1. Learn the System – The survey panels may have plenty of similarities, but they most definitely have different machinations when it comes to rewarding you. If you are in it for the money, you will prioritize the panel’s pointing system. What is the minimum amount of points for cash redemption? How long do participants normally take to earn those points?
  2. Distinguish the Important Surveys – Are you planning to take all the surveys that the panel offered you? If so, you aren’t acting smart. You are wasting your time and energy on things that won’t pay off. The skill to identify the costly surveys will take time to develop, but you’ll eventually acquire it. Make the costly surveys your priority and disregard the rest for later.
  3. Stretch your Patience – Paid surveys demand that their participants be patient because earning points and receiving the actual cash or check may take time, depending on the panel you work for and the sum you are redeeming. Be prepared with a PayPal or Amazon account; these are the two major payment processing companies used by survey panels to deliver your rewards.

Jennifer is a work from home mom currently living in NYC with her children. She loves making money online doing writing and taking paid surveys. Besides being an online blogger, she is also an adventure freak and always ready to undertake world tours. 

Win a Copy of Clark Howard’s Living Large for the Long Haul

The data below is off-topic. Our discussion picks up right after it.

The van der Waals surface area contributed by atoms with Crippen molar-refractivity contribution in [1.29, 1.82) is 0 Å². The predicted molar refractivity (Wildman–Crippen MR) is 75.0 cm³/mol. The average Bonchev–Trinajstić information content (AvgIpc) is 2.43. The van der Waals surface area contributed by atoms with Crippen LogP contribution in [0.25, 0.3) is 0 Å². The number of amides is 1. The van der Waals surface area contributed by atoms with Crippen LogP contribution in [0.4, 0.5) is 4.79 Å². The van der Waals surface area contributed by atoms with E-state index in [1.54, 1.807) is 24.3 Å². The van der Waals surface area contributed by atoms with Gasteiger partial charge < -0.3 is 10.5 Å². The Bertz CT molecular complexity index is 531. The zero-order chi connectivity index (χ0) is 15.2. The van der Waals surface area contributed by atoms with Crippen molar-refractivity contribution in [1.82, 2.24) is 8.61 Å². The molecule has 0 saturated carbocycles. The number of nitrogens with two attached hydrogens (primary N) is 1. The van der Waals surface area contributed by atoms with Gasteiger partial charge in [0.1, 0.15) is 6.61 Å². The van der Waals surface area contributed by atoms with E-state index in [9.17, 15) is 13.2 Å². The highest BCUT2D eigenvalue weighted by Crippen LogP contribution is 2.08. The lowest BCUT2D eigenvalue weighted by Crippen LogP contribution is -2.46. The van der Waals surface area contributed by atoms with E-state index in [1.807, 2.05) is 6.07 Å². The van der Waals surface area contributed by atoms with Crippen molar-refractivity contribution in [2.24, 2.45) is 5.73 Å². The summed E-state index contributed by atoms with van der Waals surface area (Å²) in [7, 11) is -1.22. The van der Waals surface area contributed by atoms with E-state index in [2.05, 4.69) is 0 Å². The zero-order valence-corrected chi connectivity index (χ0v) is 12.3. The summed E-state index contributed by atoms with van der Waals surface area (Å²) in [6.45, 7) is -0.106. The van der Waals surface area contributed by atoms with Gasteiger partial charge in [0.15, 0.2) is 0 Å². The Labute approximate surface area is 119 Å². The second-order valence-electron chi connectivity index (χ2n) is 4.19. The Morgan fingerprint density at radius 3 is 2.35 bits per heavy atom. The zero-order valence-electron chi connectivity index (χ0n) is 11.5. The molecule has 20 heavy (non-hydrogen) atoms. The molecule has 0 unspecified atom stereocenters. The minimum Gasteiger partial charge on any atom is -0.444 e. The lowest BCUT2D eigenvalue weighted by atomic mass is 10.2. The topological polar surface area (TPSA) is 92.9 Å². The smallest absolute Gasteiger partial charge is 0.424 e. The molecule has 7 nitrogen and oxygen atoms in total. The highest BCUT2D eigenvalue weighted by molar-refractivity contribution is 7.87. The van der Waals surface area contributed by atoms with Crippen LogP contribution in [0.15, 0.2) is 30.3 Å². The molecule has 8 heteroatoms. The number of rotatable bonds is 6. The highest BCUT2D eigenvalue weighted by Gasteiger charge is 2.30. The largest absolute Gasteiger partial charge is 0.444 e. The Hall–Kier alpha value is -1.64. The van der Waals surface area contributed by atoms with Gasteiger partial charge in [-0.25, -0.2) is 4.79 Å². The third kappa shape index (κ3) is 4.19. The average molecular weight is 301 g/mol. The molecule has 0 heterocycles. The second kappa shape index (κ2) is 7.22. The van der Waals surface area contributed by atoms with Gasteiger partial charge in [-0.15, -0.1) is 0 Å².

All last week I shared stories from Clark Howard’s new book, Living Large for the Long Haul both here on My Financial Reviews and also on Couple Money. In case you missed them, here are six of my favorite stories from the book.clark howard living large 

I had a great time reading it because it not only shared numerous people’s stories on getting their finances fixed, but it gives you specific advice and tips on how you can use it on your own family’s finances.

There are many people who are looking to get ahead with their money so they don’t have to live paycheck to paycheck. Howard’s book can be a useful tool in your arsenal.

Enter to Win Living Large for the Long Haul

If you’re looking to grab a copy, you can find them at many retailers, but as a thank you to the community, I’ve received an extra copy to giveaway to one of you for free. If you’d like to win a copy of this book, just use the raffecopter widget below to enter. You have until this Sunday night (August 18, 2013)  to sign up.

a Rafflecopter giveaway

Thank you again for being a reader and member of My Financial Review’s community!